JB: What was a typical day like, or was there such a thing?
DB: There was always something new. You started your day about eight o’clock in the morning and it could be six o’clock at night before you finished. Schools would come in and questions would start rolling in. “My freezers are down. What do I do?” “My milk’s not here.” “Oh, no. It’s frozen.” That’s what I took care of a lot.
JB: What were some of the biggest challenges you faced?
DB: I believe it was probably the delivery of our food. We had thirty sites that we delivered to, and getting the food out to them all before the meal started that day. And that was a challenge. A lot of times our food didn’t come in because the truck had broken down, or couldn’t get between Anchorage and Kenai, maybe a milk truck because it overturned – weather.
JB: How far were you from Anchorage?
DB: We’re about 140 miles by land.
JB: And all of the district is on the road?
DB: No. We have three native villages –
JB: Oh, that’s right.
DB: Nanwalek, Port Graham, and Seldovia.
JB: And everything has to be flown in for them?
DB: Actually we’ve got four, Tyonek, so there are four, yes, and we have to fly in.
JB: What changes have you seen over the years in child nutrition?
DB: Well, when the Healthy, Hunger Free Act came in, changes occurred then. We began a Fresh Fruit and Vegetable Program, which our children loved. We put out fresh fruits to these native villages that could never afford to get that stuff out there, when your milk may be six dollars a gallon, more than a gallon of gas. And when the kids would get like a Japanese pear, or even these watermelons that I was talking about, that was one of the changes, and salad bars in their schools. We got rid of the cookies, the chocolate chip cookies that everybody loved, and all those desserts. That was a change for them.
JB: Was it hard introducing these new products to the children?
DB: Yes. They wanted that and they didn’t want all these vegetables, but I think they’ve come around. I’m slowly seeing that now.
JB: What would you say has been your most significant contribution to the field?
DB: I think the transforming with the Hunger Free Act there, is getting all these schools set up for that, going whole grain, getting the salads and all the vegetables, and creating recipes and menus that the kids would like. That’s what I felt it was. I listened to what the schools were telling me and we went from there.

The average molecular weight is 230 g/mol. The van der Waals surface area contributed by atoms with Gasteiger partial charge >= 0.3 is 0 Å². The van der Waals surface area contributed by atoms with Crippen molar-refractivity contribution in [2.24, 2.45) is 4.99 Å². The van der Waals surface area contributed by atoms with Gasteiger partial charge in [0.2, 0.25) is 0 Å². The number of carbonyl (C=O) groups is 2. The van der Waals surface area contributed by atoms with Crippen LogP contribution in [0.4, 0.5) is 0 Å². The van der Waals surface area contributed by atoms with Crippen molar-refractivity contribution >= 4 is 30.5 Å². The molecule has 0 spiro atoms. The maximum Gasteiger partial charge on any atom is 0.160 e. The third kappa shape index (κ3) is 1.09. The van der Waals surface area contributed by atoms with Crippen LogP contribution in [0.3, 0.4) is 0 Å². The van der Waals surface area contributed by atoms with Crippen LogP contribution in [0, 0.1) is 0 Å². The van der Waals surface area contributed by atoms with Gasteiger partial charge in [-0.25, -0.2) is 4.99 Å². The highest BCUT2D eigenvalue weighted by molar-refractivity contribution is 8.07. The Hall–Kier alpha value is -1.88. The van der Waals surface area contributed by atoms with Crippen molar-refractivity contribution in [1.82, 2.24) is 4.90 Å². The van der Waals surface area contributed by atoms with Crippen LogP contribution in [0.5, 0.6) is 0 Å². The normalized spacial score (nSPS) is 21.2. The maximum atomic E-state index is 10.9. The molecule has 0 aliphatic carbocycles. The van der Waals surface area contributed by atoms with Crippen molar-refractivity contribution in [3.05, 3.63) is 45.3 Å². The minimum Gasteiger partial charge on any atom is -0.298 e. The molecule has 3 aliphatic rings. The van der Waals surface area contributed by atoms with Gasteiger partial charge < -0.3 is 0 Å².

JB: Do you have any memorable stories of children you’ve served or people you worked with over the years?
DB: I do. When I was working at the junior high, those kids, junior high can be a challenging group, but they come up to you and you’d always have one to say, “Do you have some money? Do you have some money?” or, “Can I have a meal?” And you always do. Those kids – you never let a kid go hungry. I don’t care if they’re junior high or what, you just never let them go hungry. And I had a special boy that you could tell that he was hungry. And I love that boy to this day. And he still sees me. He never paid me back, but I didn’t care. He was just one of my kids.
JB: What advice would you give someone who was considering child nutrition as a profession today?
DB: I would say that that’s one of the most rewarding jobs that you can have. For mothers that’s great because you can be in school when your children are, and not when they’re out. But to be around all those little children, and grown children, is rewarding. And to see that you can feed a child – you can see children that come to school with the same clothes that they left with on Friday, come back on Monday, and you know that they have not eaten all weekend. And to be able to give that child a meal is pretty spectacular.
JB: Anything else you’d like to add?
DB: I am just thankful that we are able to feed our children. They are our future and I’m very passionate about them. And I hope this never goes away.
JB: Well, thank you so much for talking to me.
DB: Thank you so much.
JB: It was a pleasure.